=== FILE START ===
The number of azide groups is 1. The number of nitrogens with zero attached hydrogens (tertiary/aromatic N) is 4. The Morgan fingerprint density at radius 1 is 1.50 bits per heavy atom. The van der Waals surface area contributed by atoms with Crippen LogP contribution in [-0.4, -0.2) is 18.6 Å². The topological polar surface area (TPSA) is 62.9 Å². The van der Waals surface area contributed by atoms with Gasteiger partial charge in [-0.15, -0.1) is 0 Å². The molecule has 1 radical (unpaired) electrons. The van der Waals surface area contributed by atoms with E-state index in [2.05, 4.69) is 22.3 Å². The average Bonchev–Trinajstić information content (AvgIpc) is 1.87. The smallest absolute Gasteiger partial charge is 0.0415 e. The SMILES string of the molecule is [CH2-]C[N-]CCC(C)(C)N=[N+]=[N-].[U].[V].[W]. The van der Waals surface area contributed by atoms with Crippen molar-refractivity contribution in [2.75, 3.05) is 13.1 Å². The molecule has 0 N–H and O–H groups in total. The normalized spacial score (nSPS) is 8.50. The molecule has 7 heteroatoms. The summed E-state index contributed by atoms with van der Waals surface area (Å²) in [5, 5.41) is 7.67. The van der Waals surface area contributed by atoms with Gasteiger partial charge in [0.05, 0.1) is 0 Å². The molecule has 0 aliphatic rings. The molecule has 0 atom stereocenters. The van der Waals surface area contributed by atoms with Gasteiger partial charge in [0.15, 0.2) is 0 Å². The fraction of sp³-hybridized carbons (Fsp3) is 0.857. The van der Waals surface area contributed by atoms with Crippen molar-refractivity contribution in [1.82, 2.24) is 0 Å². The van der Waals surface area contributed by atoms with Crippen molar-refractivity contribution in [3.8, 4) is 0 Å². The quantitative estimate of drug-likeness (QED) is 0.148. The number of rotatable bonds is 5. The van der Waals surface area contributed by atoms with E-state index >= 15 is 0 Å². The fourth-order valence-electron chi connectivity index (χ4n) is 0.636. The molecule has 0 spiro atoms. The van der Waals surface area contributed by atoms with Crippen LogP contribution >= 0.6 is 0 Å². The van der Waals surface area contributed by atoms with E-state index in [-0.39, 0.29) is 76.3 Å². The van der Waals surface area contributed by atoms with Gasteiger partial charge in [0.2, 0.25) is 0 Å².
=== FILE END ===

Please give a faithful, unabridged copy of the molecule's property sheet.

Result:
The number of azide groups is 1. The number of nitrogens with zero attached hydrogens (tertiary/aromatic N) is 4. The Morgan fingerprint density at radius 1 is 1.50 bits per heavy atom. The van der Waals surface area contributed by atoms with Crippen LogP contribution in [-0.4, -0.2) is 18.6 Å². The topological polar surface area (TPSA) is 62.9 Å². The van der Waals surface area contributed by atoms with Gasteiger partial charge in [-0.15, -0.1) is 0 Å². The molecule has 1 radical (unpaired) electrons. The van der Waals surface area contributed by atoms with E-state index in [2.05, 4.69) is 22.3 Å². The average Bonchev–Trinajstić information content (AvgIpc) is 1.87. The smallest absolute Gasteiger partial charge is 0.0415 e. The SMILES string of the molecule is [CH2-]C[N-]CCC(C)(C)N=[N+]=[N-].[U].[V].[W]. The van der Waals surface area contributed by atoms with Crippen molar-refractivity contribution in [2.75, 3.05) is 13.1 Å². The molecule has 0 N–H and O–H groups in total. The normalized spacial score (nSPS) is 8.50. The molecule has 7 heteroatoms. The summed E-state index contributed by atoms with van der Waals surface area (Å²) in [5, 5.41) is 7.67. The van der Waals surface area contributed by atoms with Gasteiger partial charge in [0.05, 0.1) is 0 Å². The molecule has 0 aliphatic rings. The molecule has 0 atom stereocenters. The van der Waals surface area contributed by atoms with Gasteiger partial charge in [0.15, 0.2) is 0 Å². The fraction of sp³-hybridized carbons (Fsp3) is 0.857. The van der Waals surface area contributed by atoms with Crippen molar-refractivity contribution in [1.82, 2.24) is 0 Å². The van der Waals surface area contributed by atoms with Crippen molar-refractivity contribution in [3.8, 4) is 0 Å². The quantitative estimate of drug-likeness (QED) is 0.148. The number of rotatable bonds is 5. The van der Waals surface area contributed by atoms with E-state index >= 15 is 0 Å². The fourth-order valence-electron chi connectivity index (χ4n) is 0.636. The molecule has 0 spiro atoms. The van der Waals surface area contributed by atoms with Crippen LogP contribution >= 0.6 is 0 Å². The van der Waals surface area contributed by atoms with E-state index in [-0.39, 0.29) is 76.3 Å². The van der Waals surface area contributed by atoms with Gasteiger partial charge in [0.2, 0.25) is 0 Å².